Islamic Architecture Patterns; A Great Ornament In Islam

Most Islamic art, be it in Islamic architecture patterns, textiles, ceramics, or books, is an ornament. The pattern’s hidden purpose would be to turn mosques into a bright and shiny body, and the decoration of the pages of the Quran makes them a gateway to infinity. Many Islamic designs and patterns are based on squares and circles that are usually repeated, overlapping, and intertwined to form complex as well as intricate patterns.

A habitual pattern is an eight-pointed star that can often be seen on Islamic tiles. It consists of two stunning squares, one of which rotates at 45 degrees from the other. The fourth basic shape is the polygon, which contains pentagons and octagons. All of these can be combined and revised to form intricate Islamic architecture patterns with a variety of symmetries.

These Islamic architecture patterns can be seen as mathematical tessellations that can stretch indefinitely and therefore indicate infinity. They are based on grids, which only necessitate a compass and ruler to draw. Roman Verostko, an artist and educator, says such buildings are algorithms that make Islamic geometric patterns the forerunners of modern algorithmic art.

Circle Islamic Architectural Patterns

The patterns of Islamic circular architecture symbolize diversity and unity in nature, and several of these patterns are built, beginning with a circle. For instance, the 15th-century Yazd’s mosque adornment in Iran is genuinely based on a circle that is separated into circles (six by six), all of which touch their center and touch each other’s two neighbors to form a regular hexagon. A six-pointed star is built on this base, delimited by six irregular smaller hexagons to create a tessellation star pattern. That forms the fundamental design in white on the wall of the mosque.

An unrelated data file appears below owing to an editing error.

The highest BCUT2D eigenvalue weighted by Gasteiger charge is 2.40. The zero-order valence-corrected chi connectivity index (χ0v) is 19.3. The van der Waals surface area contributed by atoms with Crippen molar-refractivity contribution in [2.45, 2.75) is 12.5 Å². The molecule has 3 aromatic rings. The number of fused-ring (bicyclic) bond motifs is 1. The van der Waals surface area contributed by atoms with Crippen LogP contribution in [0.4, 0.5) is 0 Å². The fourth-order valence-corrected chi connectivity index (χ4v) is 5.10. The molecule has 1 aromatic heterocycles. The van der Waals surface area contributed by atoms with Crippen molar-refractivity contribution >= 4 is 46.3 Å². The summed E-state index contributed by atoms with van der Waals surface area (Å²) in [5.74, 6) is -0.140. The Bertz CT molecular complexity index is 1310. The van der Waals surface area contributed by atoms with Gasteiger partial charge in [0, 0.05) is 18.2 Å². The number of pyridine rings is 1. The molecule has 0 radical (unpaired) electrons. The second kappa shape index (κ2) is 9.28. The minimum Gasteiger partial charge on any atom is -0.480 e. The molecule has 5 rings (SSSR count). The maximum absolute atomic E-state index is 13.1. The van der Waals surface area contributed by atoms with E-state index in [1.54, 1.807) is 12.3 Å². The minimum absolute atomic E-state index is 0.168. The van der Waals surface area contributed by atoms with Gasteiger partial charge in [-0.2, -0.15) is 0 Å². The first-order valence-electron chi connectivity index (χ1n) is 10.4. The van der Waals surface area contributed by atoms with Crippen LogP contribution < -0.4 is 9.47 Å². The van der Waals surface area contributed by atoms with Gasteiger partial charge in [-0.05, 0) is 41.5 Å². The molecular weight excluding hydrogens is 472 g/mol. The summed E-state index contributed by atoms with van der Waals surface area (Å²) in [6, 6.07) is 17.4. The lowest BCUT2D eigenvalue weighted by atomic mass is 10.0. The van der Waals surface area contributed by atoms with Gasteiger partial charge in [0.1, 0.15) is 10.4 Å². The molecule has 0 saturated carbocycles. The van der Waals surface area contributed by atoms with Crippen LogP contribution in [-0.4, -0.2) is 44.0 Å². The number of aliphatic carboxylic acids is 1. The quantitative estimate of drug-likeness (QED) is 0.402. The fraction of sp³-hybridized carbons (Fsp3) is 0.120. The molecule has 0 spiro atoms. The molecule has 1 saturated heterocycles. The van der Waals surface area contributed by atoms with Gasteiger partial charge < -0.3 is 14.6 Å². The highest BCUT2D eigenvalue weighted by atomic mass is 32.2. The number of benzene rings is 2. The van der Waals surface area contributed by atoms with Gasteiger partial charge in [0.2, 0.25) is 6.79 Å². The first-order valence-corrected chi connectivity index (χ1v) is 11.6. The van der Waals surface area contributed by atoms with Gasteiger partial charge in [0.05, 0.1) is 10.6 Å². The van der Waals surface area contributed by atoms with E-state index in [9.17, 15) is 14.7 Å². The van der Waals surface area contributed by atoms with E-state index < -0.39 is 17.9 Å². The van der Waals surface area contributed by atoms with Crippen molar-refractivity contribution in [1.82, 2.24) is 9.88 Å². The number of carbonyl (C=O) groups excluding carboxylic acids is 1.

However, the design of these Islamic architecture patterns is overlaid with a lattice that crosses blue around tiles of other colors and forms an artistic pattern that partially hides the original and underlying composition. A similar design forms the logo of the Mohammed Ali Research Center.

The Pattern Of The Alhambra Palace In Granada

The mathematical properties of the decorative mosaics and stucco patterns of the Alhambra Palace in Granada, Spain, have been studied in detail. One of the first western students of Islamic patterns defined such a pattern that was constructed from contact polygons using construction lines. He observed that many different combinations of polygons could be used as long as the residual spaces between the regular Islamic architecture patterns are reasonably followed.

Circles have played an essential role in the Islamic architecture patterns structure, and designers have used it extensively. Many patterns of Islamic architecture, such as the revolver, octagon, triangle, square, and pentagram, have been created by repeating, overlapping and interlocking squares and circles in complex patterns, with some rooms filled and some rooms left.

The Eight Stars Consist Of Two Squares